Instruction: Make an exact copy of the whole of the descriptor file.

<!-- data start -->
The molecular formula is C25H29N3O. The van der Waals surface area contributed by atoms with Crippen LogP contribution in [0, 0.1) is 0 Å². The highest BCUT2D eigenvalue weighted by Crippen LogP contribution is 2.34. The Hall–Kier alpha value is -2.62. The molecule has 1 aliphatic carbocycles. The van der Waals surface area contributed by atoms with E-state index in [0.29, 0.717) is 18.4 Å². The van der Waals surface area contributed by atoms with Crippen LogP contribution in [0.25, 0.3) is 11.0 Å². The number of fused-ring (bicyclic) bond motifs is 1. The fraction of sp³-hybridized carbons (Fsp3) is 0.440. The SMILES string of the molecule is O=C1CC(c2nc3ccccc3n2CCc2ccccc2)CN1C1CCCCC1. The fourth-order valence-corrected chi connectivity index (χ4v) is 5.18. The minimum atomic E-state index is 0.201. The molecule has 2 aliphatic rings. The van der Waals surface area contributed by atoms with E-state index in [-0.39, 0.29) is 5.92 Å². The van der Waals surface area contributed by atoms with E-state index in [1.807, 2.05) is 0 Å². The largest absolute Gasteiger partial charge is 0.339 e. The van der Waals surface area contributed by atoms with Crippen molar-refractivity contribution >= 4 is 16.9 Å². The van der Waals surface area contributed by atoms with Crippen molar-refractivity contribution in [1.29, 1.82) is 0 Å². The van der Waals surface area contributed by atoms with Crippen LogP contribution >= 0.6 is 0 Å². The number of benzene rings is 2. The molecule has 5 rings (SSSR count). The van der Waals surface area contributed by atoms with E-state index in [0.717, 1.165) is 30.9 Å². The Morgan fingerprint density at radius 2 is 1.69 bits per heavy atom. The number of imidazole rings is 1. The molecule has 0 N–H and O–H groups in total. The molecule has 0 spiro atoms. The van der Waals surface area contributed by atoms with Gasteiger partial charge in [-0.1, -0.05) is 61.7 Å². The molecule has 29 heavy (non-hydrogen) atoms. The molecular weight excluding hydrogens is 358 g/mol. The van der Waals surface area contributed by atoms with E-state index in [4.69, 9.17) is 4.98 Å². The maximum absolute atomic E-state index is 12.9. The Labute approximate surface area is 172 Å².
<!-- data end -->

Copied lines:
The molecular formula is C25H29N3O. The van der Waals surface area contributed by atoms with Crippen LogP contribution in [0, 0.1) is 0 Å². The highest BCUT2D eigenvalue weighted by Crippen LogP contribution is 2.34. The Hall–Kier alpha value is -2.62. The molecule has 1 aliphatic carbocycles. The van der Waals surface area contributed by atoms with E-state index in [0.29, 0.717) is 18.4 Å². The van der Waals surface area contributed by atoms with Crippen LogP contribution in [0.25, 0.3) is 11.0 Å². The number of fused-ring (bicyclic) bond motifs is 1. The fraction of sp³-hybridized carbons (Fsp3) is 0.440. The SMILES string of the molecule is O=C1CC(c2nc3ccccc3n2CCc2ccccc2)CN1C1CCCCC1. The fourth-order valence-corrected chi connectivity index (χ4v) is 5.18. The minimum atomic E-state index is 0.201. The molecule has 2 aliphatic rings. The van der Waals surface area contributed by atoms with E-state index in [-0.39, 0.29) is 5.92 Å². The van der Waals surface area contributed by atoms with E-state index in [1.807, 2.05) is 0 Å². The largest absolute Gasteiger partial charge is 0.339 e. The van der Waals surface area contributed by atoms with Crippen molar-refractivity contribution >= 4 is 16.9 Å². The van der Waals surface area contributed by atoms with Crippen molar-refractivity contribution in [1.29, 1.82) is 0 Å². The van der Waals surface area contributed by atoms with Crippen LogP contribution >= 0.6 is 0 Å². The number of benzene rings is 2. The molecule has 5 rings (SSSR count). The van der Waals surface area contributed by atoms with E-state index in [0.717, 1.165) is 30.9 Å². The Morgan fingerprint density at radius 2 is 1.69 bits per heavy atom. The number of imidazole rings is 1. The molecule has 0 N–H and O–H groups in total. The molecule has 0 spiro atoms. The van der Waals surface area contributed by atoms with Gasteiger partial charge in [-0.1, -0.05) is 61.7 Å². The molecule has 29 heavy (non-hydrogen) atoms. The molecular weight excluding hydrogens is 358 g/mol. The van der Waals surface area contributed by atoms with E-state index in [4.69, 9.17) is 4.98 Å². The maximum absolute atomic E-state index is 12.9. The Labute approximate surface area is 172 Å².